Review: SMOOTHIE by Claudine Toutoungi

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smoothie book coverSmoothie 
Claudine Toutoungi
Carcanet Press Ltd, Dec. 1 2017
80 pp; $12.99

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Reviewed by Peter Pegnall

It is rare that a first collection of poems bounces into the mind like a gifted child, difficult, effervescent, wildly inventive and not to be silenced. When it happens, woe betide the over cautious critic who fails to register both excitement and eager anticipation of more to come. Simon Armitage’s first book (Zoom) burst in on me like that, as did Selima Hill’s (Saying Hello at the Station). Now, I am delighted to say, I have been ambushed by excellence again.

Claudine Toutoungi’s debut volume, Smoothie, is as different from that particular fruit and vegetable packed beverage as I can imagine: if it’s a drink, it is Jack Daniels, or Campari, or even Fernet Branca, that almost emetic hangover cure. The color of these poems is closer to amber than strawberry pink or carrot orange. There is danger and exhilaration here and a kind of excoriating honesty: from the very beginning she is unafraid to appear unreasonable, even absurd in her emotional skirmishes. Take this image in a great faux love poem, “This is Not a Fad”:

Because I think you’d like me better as an artefact
I sit for ages in the sculpture park.
Flies settle on my arms.

As if this weren’t excruciating enough, she descends to this:

this is for real. I shall remain here,
unmoved by sheep and hedge trimmers
until you notice me.

It is apparent that love is not an easy ride, but also that the poet persona is hard enough to handle, knows her own mind, even when it hurts. We can overdo the “lightness of touch” acclamations, yet it’s here, in tough delicacy, very little escapes rueful attention. Take a grueling New Year’s visit by a close friend or lover, expressed in a breathless list of grim incidents in “New Year’s Wrestling”:

leaving aside Aunt Marjorie,
her naked denial of sex and
insistence at all times on close proximity
to teapots…

Despite all this, and much more, the invitation is touchingly repeated:

Come again. Come often.

A good heart as well as an astringent mind is evident throughout this exhilarating, challenging volume. The meaningful content is by no means restricted to the vicissitudes of romance or family: there are assaults on a machine age, on fundamentalism, on professional jealousy. Paeans to the underdog and to the poet hounded by the smart ass critic.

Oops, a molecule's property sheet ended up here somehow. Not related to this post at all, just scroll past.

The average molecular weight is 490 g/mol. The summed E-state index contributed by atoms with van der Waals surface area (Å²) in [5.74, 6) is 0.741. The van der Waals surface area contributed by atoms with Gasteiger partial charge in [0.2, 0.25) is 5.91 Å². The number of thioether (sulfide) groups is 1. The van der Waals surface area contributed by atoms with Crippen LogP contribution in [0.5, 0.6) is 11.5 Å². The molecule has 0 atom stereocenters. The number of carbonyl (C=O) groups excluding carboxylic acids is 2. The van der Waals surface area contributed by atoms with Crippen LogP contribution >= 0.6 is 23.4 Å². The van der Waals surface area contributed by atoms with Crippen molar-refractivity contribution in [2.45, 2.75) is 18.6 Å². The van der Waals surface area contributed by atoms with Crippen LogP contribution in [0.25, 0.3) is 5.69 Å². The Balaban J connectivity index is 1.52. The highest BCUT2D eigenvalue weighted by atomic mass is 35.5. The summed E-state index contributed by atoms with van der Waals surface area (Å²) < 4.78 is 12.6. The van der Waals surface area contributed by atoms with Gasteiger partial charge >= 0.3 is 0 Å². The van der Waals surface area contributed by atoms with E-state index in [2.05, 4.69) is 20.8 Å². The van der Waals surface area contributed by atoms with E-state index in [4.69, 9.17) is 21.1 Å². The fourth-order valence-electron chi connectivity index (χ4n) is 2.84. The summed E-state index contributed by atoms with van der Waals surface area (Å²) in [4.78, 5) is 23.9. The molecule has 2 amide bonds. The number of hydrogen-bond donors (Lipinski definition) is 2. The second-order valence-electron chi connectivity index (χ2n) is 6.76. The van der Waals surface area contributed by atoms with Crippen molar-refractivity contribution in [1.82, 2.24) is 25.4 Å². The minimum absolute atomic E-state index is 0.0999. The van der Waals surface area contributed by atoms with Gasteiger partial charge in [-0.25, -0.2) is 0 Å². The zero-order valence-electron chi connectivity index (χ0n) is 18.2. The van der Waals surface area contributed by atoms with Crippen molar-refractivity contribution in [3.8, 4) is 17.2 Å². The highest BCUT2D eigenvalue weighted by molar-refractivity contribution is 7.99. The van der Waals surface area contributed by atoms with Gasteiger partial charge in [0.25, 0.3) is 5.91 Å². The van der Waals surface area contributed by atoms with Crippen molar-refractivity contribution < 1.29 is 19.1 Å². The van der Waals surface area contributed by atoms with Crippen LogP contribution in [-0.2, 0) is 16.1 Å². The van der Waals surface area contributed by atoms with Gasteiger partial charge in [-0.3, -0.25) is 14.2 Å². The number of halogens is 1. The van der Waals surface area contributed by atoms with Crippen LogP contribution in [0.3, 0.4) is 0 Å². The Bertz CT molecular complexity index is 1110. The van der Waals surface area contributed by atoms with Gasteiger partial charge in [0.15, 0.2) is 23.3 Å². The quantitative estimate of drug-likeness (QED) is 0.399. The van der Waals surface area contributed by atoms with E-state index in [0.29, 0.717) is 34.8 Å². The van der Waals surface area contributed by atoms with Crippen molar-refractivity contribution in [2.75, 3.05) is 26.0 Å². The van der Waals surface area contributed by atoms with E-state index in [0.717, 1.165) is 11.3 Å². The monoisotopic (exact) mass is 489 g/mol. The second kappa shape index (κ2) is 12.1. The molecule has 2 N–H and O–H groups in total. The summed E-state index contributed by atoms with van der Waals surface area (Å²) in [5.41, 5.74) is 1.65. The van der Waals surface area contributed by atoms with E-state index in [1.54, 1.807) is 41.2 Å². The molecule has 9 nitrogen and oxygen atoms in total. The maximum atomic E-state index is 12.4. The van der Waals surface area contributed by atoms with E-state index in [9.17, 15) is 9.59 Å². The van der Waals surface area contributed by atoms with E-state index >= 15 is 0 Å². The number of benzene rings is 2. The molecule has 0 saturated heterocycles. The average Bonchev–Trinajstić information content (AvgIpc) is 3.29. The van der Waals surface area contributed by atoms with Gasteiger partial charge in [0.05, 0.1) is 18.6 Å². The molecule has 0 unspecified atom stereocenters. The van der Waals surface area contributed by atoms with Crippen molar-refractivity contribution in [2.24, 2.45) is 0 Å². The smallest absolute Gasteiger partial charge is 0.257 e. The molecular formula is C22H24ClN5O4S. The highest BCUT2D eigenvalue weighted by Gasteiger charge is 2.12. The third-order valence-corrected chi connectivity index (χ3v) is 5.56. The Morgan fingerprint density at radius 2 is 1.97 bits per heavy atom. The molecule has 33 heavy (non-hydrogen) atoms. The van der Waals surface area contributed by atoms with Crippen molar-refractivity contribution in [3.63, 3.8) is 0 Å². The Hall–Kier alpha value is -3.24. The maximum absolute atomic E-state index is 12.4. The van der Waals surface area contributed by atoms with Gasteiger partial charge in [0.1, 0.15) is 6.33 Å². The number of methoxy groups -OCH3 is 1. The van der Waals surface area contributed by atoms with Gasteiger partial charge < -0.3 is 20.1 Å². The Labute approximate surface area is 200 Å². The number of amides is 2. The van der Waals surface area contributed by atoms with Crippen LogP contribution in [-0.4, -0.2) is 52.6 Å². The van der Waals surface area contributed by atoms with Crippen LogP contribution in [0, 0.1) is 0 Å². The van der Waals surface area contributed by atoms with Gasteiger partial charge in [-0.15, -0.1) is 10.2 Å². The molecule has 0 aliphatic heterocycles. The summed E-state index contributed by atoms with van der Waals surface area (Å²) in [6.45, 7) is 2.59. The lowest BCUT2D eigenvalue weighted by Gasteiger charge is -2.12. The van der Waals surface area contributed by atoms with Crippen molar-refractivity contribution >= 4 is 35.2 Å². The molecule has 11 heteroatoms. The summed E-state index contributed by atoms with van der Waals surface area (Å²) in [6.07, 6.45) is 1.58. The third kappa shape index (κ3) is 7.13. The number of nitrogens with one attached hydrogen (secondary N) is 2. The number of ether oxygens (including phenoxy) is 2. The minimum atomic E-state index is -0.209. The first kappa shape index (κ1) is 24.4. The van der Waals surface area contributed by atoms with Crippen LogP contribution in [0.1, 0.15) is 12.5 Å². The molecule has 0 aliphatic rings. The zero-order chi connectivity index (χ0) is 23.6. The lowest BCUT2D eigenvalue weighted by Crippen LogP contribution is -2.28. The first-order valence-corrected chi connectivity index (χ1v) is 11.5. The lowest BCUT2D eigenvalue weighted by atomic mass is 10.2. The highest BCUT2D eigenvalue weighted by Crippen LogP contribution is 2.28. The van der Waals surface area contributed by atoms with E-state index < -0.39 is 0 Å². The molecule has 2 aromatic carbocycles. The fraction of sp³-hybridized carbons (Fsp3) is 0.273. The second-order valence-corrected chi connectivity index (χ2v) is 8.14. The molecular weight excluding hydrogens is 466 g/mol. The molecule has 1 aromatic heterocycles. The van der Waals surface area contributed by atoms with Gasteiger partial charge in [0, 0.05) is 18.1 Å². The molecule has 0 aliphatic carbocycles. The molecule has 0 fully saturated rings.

Toutoungi is an actor and a dramatist as well as a poet and this lends force to some of the personae she inhabits. Take, for example, the unruly creature that is “My Monster,” a mischievous maverick who

scoffs caterpillars off nasturtiums,
likes me to tickle his underside

In case monster’s human side escapes us, he

…burps and farts and
blows his nose on oily rags

He is not about to conform, not to any transient authority:

His habits will not be reeled in for queens
birthdays or ambassadorial visits.’

Imagine Kafka’s dung beetle being proud of his insect nature and outcast status and you have the Claudine transformation at your fingertips. It is even compassionate in its oddness, weeping for a duck “stranded on tarmac” Serious fun.

More purely serious is “Whitehaven,” in which the poet carves a vivid impression of the bleak, Northern town to which her father must have emigrated:

It is only grey here, great slates of it
And the roll and smash of sea into stone

It baffles her, this choice of a homeland without orange blossom, boulevard lovers, flaneurs. However, she, too, takes her place next to her father, under a sky drained of light:

Spray soaks my face. I breathe it in,
leaning towards my father’s country.

There is a very substantial sense of humanity throughout the poems, a mixture of self-disparagement and daring. In fact, I’d question the publicist’s rejection of the word “confessional.” Confessional can be wonderful, if it is not whining, it can embrace, rather than exclude the reader. This poet is too significant to be contained by caveats.

I cannot resist concluding this brief survey with a lyric of exquisite tenderness, from the poem “Apostrophe”—you won’t forget this in a hurry. What more can we ask of a poem?

Tonight the white moon is as slim as a fingernail.
Slick as grammar, this slender curl,
The night sky’s Apostrophe of Possession…

How would it be if I could hook you with such certitude,
My arm curving around your shoulders?

Peter Pegnall has published six collections of poetry, the most recent being Bright Scarf: Love and Fear; he writes obituaries and blogs for The Daily Telegraph and The Guardian, theatre reviews for The Catholic Herald and The London Magazine and book reviews for Poetry Ireland Review, The London Magazine and Fortnight.